Thursday, August 12, 2004
E.J. Dionne makes no bones about where he stands politically.
"I have to admit I'm a French-Canadian, Massachusetts liberal," the nationally syndicated political columnist said. "That's really tough these days."
The crowd at Centennial Hall in Steamboat Springs didn't seem to mind Thursday, when Dionne spoke about the polarization of the American electorate to an audience of more than 250 people. Dionne, who has spent the past 14 years writing for The Washington Post, was the featured speaker for the summer's third Seminars at Steamboat discussion.
Mixing humor and anecdotes into his discussion, Dionne gave the standing-room-only audience his views on the increased polarization of politics and the need to unify the country.
Unification may be difficult as long as the conservative agenda continues to drift further to the right, Dionne said. That push to the right has had the effect of moving moderates right, too.
And no group has suffered more as a result of the conservative push than Democrats and others on the left end of the political spectrum, many of whom find themselves in a perpetual identity crisis, Dionne said.
"Democrats suffer in two ways from their (ideological) argument over moving further to the left or more to the center," Dionne said. For one, they always appear to be opportunistic when it comes to taking a particular side of an issue.
"By contrast, the Bush administration and the Republican Party seem to know what they stand for, or at least pretend to," he said.
Stuck in the middle are frustrated moderates, many of whom resent the increasingly conservative agenda of the Bush administration, in particular, and the polarization of politics, in general.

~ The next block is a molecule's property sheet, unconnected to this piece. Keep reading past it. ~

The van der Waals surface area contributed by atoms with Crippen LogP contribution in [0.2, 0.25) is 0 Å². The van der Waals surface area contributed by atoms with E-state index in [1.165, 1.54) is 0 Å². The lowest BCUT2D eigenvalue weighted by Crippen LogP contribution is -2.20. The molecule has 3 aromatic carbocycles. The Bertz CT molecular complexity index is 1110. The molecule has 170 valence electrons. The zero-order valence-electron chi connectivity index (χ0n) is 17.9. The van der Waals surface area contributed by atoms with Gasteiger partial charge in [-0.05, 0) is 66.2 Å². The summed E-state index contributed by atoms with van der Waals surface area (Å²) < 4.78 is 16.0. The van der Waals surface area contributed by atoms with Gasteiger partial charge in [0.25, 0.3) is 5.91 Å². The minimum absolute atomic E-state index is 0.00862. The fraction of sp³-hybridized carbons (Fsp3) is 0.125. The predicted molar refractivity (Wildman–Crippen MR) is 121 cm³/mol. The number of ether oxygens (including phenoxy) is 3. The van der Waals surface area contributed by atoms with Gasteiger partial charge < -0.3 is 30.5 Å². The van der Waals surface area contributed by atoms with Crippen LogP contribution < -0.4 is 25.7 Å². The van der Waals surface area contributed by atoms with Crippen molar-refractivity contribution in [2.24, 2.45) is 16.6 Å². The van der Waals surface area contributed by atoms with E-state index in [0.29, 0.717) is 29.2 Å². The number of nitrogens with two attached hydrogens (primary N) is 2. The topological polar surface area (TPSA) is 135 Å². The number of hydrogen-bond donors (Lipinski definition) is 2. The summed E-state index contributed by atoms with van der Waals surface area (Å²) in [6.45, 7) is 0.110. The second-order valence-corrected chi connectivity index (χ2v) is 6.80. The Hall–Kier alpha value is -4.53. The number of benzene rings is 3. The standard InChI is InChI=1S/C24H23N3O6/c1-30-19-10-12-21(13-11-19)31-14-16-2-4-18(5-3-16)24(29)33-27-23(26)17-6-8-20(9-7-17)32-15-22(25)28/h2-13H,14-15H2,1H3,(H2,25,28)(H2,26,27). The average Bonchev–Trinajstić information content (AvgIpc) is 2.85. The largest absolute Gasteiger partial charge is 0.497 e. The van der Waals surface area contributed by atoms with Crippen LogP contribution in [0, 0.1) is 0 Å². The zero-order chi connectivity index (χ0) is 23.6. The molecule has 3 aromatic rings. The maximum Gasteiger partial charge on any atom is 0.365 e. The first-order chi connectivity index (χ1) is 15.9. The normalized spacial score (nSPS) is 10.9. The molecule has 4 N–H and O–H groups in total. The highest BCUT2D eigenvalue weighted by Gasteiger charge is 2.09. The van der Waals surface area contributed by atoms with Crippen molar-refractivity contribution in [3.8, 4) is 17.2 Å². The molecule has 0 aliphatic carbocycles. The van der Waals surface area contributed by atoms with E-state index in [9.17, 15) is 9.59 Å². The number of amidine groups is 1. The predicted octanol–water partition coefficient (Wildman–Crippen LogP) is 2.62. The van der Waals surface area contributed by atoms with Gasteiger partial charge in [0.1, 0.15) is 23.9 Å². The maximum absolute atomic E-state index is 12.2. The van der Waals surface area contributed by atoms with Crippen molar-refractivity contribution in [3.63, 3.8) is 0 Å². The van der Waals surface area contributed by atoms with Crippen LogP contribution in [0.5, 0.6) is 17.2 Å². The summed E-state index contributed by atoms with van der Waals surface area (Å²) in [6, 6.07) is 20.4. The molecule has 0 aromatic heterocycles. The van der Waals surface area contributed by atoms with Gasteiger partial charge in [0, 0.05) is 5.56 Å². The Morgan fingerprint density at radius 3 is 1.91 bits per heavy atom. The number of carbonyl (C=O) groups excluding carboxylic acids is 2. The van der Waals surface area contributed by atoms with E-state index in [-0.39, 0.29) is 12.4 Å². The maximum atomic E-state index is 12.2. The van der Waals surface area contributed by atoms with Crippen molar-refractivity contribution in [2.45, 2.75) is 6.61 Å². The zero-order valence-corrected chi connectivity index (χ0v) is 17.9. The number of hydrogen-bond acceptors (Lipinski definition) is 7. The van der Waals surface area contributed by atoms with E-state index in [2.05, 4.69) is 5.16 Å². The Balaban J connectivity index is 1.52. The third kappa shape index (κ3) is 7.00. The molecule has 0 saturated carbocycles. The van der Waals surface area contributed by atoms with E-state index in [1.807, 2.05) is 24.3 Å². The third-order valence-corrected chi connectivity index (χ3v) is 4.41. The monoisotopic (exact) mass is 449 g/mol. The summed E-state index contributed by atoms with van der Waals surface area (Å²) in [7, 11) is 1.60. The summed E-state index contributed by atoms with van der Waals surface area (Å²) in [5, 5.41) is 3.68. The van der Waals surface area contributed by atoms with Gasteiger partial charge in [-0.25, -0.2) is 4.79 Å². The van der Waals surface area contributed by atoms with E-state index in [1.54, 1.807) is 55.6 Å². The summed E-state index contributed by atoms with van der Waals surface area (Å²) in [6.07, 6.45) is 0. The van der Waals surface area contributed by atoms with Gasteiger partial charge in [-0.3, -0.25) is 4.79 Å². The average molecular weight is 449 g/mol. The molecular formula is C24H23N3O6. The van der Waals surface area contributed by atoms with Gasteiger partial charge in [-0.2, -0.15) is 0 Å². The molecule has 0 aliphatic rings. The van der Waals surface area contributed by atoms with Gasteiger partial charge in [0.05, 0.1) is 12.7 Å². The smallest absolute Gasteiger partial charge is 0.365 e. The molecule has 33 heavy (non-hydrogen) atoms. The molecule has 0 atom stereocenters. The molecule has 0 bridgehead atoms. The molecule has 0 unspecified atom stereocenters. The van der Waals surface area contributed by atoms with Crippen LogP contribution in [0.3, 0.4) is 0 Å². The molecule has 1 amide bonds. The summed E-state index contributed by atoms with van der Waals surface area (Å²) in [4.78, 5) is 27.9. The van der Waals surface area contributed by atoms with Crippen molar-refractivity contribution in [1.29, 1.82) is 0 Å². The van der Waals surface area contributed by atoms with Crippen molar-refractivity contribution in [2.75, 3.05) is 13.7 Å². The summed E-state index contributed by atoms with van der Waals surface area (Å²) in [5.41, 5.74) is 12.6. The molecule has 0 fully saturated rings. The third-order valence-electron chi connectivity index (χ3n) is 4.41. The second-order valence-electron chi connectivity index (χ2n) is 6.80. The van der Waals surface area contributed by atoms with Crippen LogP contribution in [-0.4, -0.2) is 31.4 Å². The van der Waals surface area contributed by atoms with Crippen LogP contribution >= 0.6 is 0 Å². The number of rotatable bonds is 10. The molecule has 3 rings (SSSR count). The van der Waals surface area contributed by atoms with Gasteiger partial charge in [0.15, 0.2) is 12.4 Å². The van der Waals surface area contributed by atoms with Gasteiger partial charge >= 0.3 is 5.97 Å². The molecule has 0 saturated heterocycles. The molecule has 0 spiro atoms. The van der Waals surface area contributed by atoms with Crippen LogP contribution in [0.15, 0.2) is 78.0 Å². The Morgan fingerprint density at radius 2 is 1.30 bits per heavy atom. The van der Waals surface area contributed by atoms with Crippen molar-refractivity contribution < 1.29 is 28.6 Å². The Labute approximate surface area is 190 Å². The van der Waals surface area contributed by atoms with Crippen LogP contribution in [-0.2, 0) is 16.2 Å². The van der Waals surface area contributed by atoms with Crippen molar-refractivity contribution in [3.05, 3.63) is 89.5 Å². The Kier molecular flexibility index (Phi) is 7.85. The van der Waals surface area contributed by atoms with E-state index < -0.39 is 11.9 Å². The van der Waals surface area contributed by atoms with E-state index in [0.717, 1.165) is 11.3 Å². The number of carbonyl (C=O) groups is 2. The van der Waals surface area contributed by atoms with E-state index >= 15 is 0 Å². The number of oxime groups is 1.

Dionne offered several reasons for the polarization, including redistricting efforts that have had the effect of establishing homogenous voting blocs.
"You have real politics in a very few number of districts in the country," Dionne said.
The Florida controversy during the 2000 presidential election also contributed to political polarization, Dionne said.
President Bush had several opportunities to soften the widening gap between political divisions. Perhaps his biggest opportunity came in the aftermath of the Sept. 11, 2001, terrorist attacks. Republican and Democratic lawmakers who never before got along or even spoke to one another were successful in passing bipartisan legislation.
That bipartisan spirit quickly disappeared when Republicans used the 2002 homeland security bill as a political tool, Dionne said.
Polarization has left a smaller number of undecided voters than is typical for a presidential election, though Dionne thinks there remains a significant number of moderates and independents uncomfortable with the direction of the country under Bush.
If those voters turn to Massachusetts Sen. John Kerry, the result could be an opportunity to end the widening rift between political factions.
But to do so, Kerry must reach out to moderate Republicans in Congress -- people such as Sen. John McCain, Dionne said.
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